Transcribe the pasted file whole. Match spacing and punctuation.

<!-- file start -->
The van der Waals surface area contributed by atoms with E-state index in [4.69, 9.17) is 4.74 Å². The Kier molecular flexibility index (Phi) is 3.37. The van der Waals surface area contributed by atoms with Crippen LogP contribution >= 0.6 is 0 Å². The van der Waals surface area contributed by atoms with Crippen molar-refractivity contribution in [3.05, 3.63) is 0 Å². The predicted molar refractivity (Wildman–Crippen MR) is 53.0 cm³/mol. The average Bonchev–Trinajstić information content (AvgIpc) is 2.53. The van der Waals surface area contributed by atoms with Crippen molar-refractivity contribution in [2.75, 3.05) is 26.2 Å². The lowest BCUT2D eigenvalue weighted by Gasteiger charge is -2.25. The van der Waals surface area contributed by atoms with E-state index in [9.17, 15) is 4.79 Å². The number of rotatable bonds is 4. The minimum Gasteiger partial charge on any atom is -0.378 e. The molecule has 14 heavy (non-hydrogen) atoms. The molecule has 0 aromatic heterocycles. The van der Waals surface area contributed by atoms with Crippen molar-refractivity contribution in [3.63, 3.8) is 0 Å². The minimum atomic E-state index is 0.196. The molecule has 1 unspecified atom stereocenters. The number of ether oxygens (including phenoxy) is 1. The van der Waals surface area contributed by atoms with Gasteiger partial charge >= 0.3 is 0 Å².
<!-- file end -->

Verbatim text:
The van der Waals surface area contributed by atoms with E-state index in [4.69, 9.17) is 4.74 Å². The Kier molecular flexibility index (Phi) is 3.37. The van der Waals surface area contributed by atoms with Crippen LogP contribution >= 0.6 is 0 Å². The van der Waals surface area contributed by atoms with Crippen molar-refractivity contribution in [3.05, 3.63) is 0 Å². The predicted molar refractivity (Wildman–Crippen MR) is 53.0 cm³/mol. The average Bonchev–Trinajstić information content (AvgIpc) is 2.53. The van der Waals surface area contributed by atoms with Crippen molar-refractivity contribution in [2.75, 3.05) is 26.2 Å². The lowest BCUT2D eigenvalue weighted by Gasteiger charge is -2.25. The van der Waals surface area contributed by atoms with E-state index in [9.17, 15) is 4.79 Å². The number of rotatable bonds is 4. The minimum Gasteiger partial charge on any atom is -0.378 e. The molecule has 14 heavy (non-hydrogen) atoms. The molecule has 0 aromatic heterocycles. The van der Waals surface area contributed by atoms with Crippen molar-refractivity contribution in [3.63, 3.8) is 0 Å². The minimum atomic E-state index is 0.196. The molecule has 1 unspecified atom stereocenters. The number of ether oxygens (including phenoxy) is 1. The van der Waals surface area contributed by atoms with Gasteiger partial charge >= 0.3 is 0 Å².